In forming the mixture, the ingredients were added to the alcohol and then the alcohol mixed with the water. The microcrystalline collagen of the type used in Example l3 was then added and the mixture subjected to the necessary attrition. Forty parts of the mixture were then transferred to a standard aerosol can and 60 parts of the propellant, trichlorofluoromethanedichlorodifluoromethane, was added and the container sealed. The spray when applied to hair provided what is commonly termed a conditioning action, achieved desired hair bodying effects and possessed the desired holding properties.
EXAMPLE 20 A conventional cleansing cream, sample A, and an identical cream containing microcrystalline colloidal collagen, sample B, were prepared, the compositions of which were as follows:
A B Beeswax 8.4 8.4 Mineral oil 25.0 25.0 Borax 0.4 0.4 Water [6 2 I62 Microcrystalline collagen 0.25
Both creams had substantially the same lustrous pearly white appearance, although upon standing, water separated from cream A. Cream 8 remained unchanged. Both creams were easily movable over the skin. After removal from the skin by wiping with a facial tissue, cream 8 appeared to leave the skin with a smoother feel.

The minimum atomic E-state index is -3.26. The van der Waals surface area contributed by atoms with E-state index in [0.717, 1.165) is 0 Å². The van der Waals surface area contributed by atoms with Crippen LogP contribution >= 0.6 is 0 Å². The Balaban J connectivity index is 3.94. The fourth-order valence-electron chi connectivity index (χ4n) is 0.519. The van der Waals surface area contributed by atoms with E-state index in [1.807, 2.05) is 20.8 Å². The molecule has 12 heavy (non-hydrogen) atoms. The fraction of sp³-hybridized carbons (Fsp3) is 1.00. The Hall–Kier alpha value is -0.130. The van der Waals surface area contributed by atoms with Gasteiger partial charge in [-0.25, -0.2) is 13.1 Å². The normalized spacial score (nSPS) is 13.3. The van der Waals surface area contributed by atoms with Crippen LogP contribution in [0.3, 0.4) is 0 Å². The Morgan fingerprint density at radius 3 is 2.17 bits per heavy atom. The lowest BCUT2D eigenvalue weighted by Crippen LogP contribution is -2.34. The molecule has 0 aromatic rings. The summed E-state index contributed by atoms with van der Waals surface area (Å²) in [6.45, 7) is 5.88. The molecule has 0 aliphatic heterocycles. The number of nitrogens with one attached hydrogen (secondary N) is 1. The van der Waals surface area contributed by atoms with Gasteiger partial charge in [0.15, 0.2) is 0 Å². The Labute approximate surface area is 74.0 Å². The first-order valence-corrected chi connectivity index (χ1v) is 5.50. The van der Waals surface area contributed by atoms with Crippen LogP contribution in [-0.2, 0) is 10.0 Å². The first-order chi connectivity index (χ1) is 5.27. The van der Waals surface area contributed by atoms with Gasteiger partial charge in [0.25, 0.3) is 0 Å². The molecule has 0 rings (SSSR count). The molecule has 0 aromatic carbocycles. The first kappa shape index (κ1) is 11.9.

EXAMPLE 2] A greaseless hand cream was prepared from the following:
larts by Weight lsopropyl myristate 2.0 Isopropanol 8.0 Sodium cetyl sulfate 1.0 Water 86.5 Glycerol l.0 Microcrystalline collagen 1.5
EXAMPLE 22 An emollient cream was prepared from the following:
Parts by Weight Petroleum jelly l0.00 Mineral oil 8.00 White beeswax l2.00 Almond oil 8.00 Lanolin l0.00 Borax 0.25 Rosewater S l .00 Oil of rose q.s M icrocry stalline collagen 0.75
This cream was rich. lt spread easily without dragging or slipping excessively, and appeared to be slowly absorbed by the skin during application. When applied to sore, chapped skin, it had a smoothing effect and immediately relieved the feeling of dryness.
EXAMPLE 23 A hand lotion was made up comprising:
Parts by Weight Glycerin 40 Distilled water 47 Ethyl alcohol Oil of peppermint 2 Sodium lauryl sulfate q.s.
Microcrystalline collagen l The lotion was viscous but readily pourable and had a lustrous pearly white appearance. It rubbed smoothly over the hand, giving the impression of lubricity without greasiness; on drying the applied coating, no visible trace of microcrystalline collagen was apparent.
EXAMPLE 24 A non-greasy type sunscreen type cream was prepared from the following:
Parts by Weight Microcrystalline collagen Cetyl alcohol Stearic acid Ethyl p-aminobenzoate lsopropanol Water 8 Glycerol The cream spread to a non-greasy, uniform, and occlusive film that gave good protection against radiant energy.
EXAMPLE 25 A brushless shaving cream was prepared from the following: